Detroit Three automakers need to invest in their Canadian operations or it’s no deal, the president of the union representing hourly workers said yesterday.
Contract talks kick off tomorrow between the automakers and Unifor, but a cloud already hangs over the negotiations in the form of recent threats of a strike and GM’s reluctance to talk about its Oshawa plant’s future. (Read More…)
It was heady days at Ford’s Windsor Engine Plant in the late 1990s and early 2000s. The facility cranked out Triton V8 engines and the mighty 6.8-liter V10 for an insatiable truck and SUV market (remember the Excursion?), but its future is now in jeopardy.
Aggressive fuel economy targets and the move towards EcoBoost power and fewer cylinders in Ford engine bays have workers and their labor leaders wondering how long they can continue building the factory’s chief powerplant — the Triton V10. (Read More…)
The folks at United Auto Workers are eyeing Tesla’s production targets and making plans.
The electric automaker wants to manufacture 500,000 vehicles per year in 2018, and the union wants the workers behind those EVs in its fold, according to USA Today (via Left Lane News).
Though it hasn’t announced anything officially, UAW boss Dennis Williams recently expressed interest in unionizing Elon Musk’s California assembly plant employees. (Read More…)
You can’t get your hands on the gear-iest transmission in the land without throwing some money around first.
Ford Motor Company announced today that it will spend $1.4 billion to produce their new 10-speed automatic for future F-150s, and invest $200 million into large truck production at its Ohio Assembly Plant. (Read More…)
There are a lot of unhappy union executives in South Korea today after General Motors announced it won’t green light Chevrolet Impala production in the surging Asian market.
The model will continue to be imported from GM’s Hamtramck assembly plant, despite the popularity it has shown since going on sale in September of last year.
The union representing the bulk of GM Korea’s 17,000 workers isn’t taking the news lying down, saying the move threatens the existence of the company itself. Ko Nam-seok, leader of the GM Korea branch of the Korean Metal Workers Union, is expected to pan the decision in a meeting with GM CEO Mary Barra later this month.
Mitsubishi confirms it is going to shoehorn another SUV into its lineup to tempt those utility-hungry Americans.
That, Volvo wants everyone to buy S90s from their beds, Fiat Chrysler isn’t having a dealer’s trash talk, UAW bolsters its ranks, and your gas is going up … after the break!
Volkswagen to European diesel owners: “Why you mad?”
That, the mailman can’t deliver on the first lawsuit against GM, Caddies built in China and 51.3 million cars were recalled in 2015 … after the break!
The National Labor Relations Board accused Nissan of violating workers’ rights by creating a uniform policy for its workers at its Canton, Mississippi plant.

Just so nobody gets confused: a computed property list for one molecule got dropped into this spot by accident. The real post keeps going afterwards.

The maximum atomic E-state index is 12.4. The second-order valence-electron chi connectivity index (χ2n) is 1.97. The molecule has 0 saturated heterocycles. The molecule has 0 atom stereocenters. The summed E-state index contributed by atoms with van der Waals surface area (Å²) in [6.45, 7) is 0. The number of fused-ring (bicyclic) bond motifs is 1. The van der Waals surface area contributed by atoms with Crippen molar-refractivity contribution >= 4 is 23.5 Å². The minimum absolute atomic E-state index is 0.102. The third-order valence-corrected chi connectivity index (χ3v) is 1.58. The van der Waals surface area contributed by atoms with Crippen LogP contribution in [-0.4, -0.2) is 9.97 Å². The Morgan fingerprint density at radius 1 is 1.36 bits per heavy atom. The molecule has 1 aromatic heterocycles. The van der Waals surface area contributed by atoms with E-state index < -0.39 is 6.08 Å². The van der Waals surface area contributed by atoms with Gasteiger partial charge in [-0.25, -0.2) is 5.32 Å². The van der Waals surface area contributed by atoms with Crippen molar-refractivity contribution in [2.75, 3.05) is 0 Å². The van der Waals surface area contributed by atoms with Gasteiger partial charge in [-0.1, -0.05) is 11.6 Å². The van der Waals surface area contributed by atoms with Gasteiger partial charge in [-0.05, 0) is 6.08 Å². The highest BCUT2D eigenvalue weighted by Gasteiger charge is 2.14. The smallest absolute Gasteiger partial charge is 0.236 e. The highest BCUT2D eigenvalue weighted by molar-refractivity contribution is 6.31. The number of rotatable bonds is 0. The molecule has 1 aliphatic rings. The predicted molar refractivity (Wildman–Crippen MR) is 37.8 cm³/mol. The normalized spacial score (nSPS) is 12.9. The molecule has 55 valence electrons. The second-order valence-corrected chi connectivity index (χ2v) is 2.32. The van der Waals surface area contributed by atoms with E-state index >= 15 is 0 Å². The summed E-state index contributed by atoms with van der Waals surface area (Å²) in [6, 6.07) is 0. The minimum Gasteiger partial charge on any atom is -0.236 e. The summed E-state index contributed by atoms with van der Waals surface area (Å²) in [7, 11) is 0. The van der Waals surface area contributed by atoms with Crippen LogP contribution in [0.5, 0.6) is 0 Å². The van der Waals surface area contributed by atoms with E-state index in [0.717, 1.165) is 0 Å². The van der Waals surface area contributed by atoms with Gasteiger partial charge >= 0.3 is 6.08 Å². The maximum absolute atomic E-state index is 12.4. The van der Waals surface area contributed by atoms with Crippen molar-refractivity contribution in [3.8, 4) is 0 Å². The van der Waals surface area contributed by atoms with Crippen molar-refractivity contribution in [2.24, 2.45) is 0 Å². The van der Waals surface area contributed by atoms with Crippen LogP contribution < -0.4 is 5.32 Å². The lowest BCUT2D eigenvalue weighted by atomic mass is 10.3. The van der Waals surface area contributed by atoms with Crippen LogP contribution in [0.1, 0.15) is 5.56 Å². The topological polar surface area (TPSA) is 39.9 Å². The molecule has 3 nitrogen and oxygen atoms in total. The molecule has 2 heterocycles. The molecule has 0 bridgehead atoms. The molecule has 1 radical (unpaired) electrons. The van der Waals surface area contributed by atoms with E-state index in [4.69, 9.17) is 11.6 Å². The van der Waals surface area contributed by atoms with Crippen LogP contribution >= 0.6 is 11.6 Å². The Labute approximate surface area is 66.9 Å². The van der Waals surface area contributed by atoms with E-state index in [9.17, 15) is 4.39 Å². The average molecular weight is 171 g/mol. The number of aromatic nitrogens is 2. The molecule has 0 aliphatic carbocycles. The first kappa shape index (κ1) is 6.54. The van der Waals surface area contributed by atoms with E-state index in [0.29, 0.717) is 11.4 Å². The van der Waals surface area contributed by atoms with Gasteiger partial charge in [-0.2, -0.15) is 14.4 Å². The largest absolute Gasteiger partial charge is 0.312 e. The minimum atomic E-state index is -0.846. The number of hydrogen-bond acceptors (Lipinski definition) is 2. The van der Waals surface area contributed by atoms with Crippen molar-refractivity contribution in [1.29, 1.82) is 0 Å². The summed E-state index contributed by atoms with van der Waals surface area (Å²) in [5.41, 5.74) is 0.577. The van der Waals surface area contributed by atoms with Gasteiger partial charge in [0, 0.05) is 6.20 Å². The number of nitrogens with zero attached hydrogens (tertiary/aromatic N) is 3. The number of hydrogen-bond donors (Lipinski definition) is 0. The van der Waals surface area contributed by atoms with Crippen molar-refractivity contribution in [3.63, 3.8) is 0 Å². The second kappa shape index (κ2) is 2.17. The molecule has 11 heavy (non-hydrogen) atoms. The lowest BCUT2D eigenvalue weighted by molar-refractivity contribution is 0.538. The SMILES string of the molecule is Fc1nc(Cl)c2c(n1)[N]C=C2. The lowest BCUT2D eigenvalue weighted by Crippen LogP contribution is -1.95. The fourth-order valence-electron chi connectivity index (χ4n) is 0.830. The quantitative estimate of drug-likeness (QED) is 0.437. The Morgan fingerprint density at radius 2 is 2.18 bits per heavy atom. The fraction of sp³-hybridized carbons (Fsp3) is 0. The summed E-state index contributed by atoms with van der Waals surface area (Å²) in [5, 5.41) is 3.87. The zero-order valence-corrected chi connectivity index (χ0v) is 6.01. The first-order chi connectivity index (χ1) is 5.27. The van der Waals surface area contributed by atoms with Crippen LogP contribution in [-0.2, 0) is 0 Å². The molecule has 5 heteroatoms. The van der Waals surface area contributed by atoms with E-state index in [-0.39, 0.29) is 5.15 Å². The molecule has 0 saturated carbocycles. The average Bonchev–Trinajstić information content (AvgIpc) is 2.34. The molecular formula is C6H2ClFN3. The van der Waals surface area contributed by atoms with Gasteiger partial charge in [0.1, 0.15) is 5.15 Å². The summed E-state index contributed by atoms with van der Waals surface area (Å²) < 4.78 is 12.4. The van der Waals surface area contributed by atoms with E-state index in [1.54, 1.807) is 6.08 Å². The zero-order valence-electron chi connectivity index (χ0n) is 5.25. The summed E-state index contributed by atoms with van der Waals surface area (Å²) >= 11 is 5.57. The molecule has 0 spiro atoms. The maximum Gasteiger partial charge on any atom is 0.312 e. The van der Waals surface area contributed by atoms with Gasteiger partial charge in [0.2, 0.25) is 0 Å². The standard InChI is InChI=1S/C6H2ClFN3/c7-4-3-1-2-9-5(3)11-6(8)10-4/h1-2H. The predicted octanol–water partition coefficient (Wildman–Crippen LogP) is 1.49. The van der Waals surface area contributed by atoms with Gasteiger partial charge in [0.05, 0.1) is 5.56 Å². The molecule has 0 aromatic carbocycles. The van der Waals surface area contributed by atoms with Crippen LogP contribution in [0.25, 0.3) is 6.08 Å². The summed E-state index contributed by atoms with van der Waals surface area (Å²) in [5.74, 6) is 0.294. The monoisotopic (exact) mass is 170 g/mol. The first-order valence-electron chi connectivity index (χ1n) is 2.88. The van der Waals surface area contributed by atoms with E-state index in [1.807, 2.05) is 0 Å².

According to the charges, Nissan introduced a policy in 2014 that barred workers from wearing pro- or anti-union clothing at its Canton facility and at its plants in Smyrna and Decherd, Tennessee. Employees were expected to wear company-issued pants and shirts, and visible writing underneath those clothes was prohibited.
The United Auto Workers made the complaints leading to the charges, according to the Associated Press. The union has long sought to unionize workers at Southern U.S. manufacturing facilities with limited success. Last week, skilled trades workers at a Volkswagen plant in Chattanooga, Tennessee voted to join the UAW, the first victory for the union in decades.
Skilled trades workers at Volkswagen’s Chattanooga Assembly Plant in Tennessee voted Friday overwhelmingly to join the United Auto Workers union, the first UAW victory at an automotive plant in the South, Reuters reported.
The union vote was the first victory for the UAW, who tried unsuccessfully in February to unionize the entire plant, which included nearly 1,500 production workers. In August, the union filed to open voting only to maintenance workers and ballots were cast Friday.
Friday’s victory for the UAW only incorporated just over 10 percent of the overall workforce. According to the Chattanooga Times Free Press, 152 skilled trades workers voted in Friday’s ballot question.
Ford will pay only 1.5-percent more in labor costs each year under a new contract with the United Auto Workers, the automaker reported Monday.
Ford announced it would take a $600 million charge this year to pay out the $10,000 ratification bonuses to their workers as part of the new deal.
The new deal allows the automaker to hire more low-cost workers who will either be temporary or entry-level employees, shift production of some of its cars overseas and continue using controversial “alternative work schedules” that favor fewer, longer shifts instead of traditional work days.